Clemency hearing held for suburban woman convicted of killing toddler in 2009

A northwest suburban woman who was found guilty of killing a toddler more than 15 years ago while working at a daycare center is requesting to be released from prison.

The clemency hearing for Melissa Calusinski of Carpentersville was held on Tuesday.

Despite her conviction, Calusinski – who was sentenced to 31 years in prison and is serving her time at Logan Correctional Center downstate – has maintained her innocence.

Not eligible for parole until 2039, Calusinski is now hoping to be pardoned – a decision that will soon be in the hands of Governor J.B. Pritzker.

"We’re asking the governor for full clemency and to clear my daughter’s record," said Paul Calusinski, Melissa Calusinski’s father.

Now 37 years old, Melissa Calusinski is turning to the Illinois Prisoner Review Board.

"She's completely, 100 percent innocent," said Paul Calusinski.

During Tuesday’s clemency hearing, Calusinski’s attorney, Kathleen Zellner, who has represented other high-profile defendants – including Steven Avery, the subject of Netflix’s Making a Murderer – petitioned for Calusinski’s release.

Melissa Calusinski was accused of killing 16-month-old Benjamin Kingan at Minee-Subee Day Care Center in Lincolnshire in 2009. She was found guilty during her trial in November 2011.

To this day, she says a videotaped confession where she admitted to throwing the boy to the ground in frustration was coerced.

Zellner also alleges that prosecutors withheld key X-rays which show the boy's injuries that led to his death were old.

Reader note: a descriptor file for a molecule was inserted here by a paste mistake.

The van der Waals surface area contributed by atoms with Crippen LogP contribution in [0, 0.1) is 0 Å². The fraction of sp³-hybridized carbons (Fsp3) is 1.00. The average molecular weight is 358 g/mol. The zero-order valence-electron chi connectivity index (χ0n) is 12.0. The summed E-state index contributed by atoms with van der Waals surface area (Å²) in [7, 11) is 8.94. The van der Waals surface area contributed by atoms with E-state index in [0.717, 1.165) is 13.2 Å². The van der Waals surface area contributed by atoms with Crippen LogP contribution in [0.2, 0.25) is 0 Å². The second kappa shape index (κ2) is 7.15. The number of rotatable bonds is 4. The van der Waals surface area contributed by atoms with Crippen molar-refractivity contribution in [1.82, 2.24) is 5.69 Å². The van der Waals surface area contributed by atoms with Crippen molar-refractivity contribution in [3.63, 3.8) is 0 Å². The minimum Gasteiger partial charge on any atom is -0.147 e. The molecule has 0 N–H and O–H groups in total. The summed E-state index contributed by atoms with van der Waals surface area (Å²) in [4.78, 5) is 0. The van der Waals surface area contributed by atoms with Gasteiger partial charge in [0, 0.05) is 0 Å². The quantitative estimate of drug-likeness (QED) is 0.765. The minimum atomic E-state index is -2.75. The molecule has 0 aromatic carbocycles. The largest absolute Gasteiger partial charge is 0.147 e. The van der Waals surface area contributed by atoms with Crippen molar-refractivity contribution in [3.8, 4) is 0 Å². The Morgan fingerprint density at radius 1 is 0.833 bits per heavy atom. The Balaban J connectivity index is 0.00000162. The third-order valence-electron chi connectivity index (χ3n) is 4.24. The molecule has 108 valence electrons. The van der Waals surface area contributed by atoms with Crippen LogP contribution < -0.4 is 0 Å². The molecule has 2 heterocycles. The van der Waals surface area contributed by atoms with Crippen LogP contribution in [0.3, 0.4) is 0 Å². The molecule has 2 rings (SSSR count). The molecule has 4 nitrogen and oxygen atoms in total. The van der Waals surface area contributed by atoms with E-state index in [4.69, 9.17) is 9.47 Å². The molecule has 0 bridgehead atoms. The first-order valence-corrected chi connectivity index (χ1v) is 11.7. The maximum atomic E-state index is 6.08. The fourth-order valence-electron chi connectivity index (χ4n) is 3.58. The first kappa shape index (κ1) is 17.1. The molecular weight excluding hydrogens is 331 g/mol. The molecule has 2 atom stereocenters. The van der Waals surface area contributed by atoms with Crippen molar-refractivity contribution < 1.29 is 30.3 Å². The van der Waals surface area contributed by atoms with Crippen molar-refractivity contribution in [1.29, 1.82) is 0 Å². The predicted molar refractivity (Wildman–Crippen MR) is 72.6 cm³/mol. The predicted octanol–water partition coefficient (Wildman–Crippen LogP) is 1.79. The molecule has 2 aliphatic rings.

"There hasn’t been a weekend, or a month that my wife and I haven’t gone down there," said Paul Calusinski.

Paul Calusinski has made trips to Logan County, where his daughter is serving her time, routine – and often reminisces about their time together.

"That’s when we worked in the bait shop when we started that," said Paul Calusinski while looking at an old photograph.  

He said letters written on his youngest daughter’s behalf poured in ahead of Tuesday’s hearing, which was held in Springfield.

"They were from all around the United States, we even had some that came from England, Australia," said Paul Calusinski.

The Illinois Prisoner Review Board will now review Calusinski's petition before making a recommendation to Gov. Pritzker. Recommendations are confidential and will typically be submitted to the governor’s office within 60 days of a clemency hearing.

FOX 32 Chicago requested a statement from the Office of Governor Pritzker but did not immediately hear back.

The Lake County State’s Attorney’s Office released the following statement late Tuesday night:

"Our office has maintained a grant-funded conviction integrity unit since 2021.  Like all such units across the country, we are open to new evidence at any time. Under nationally accepted standards, that evidence can be carefully and collaboratively reviewed with independent experts. In 2022 and 2023, new evidence led to two exonerations (both with false confessions). In regards to Melissa Calusinski, no such new evidence has been presented to our conviction integrity unit or in this clemency process."

 Kingan's family did not wish to provide comment on Tuesday.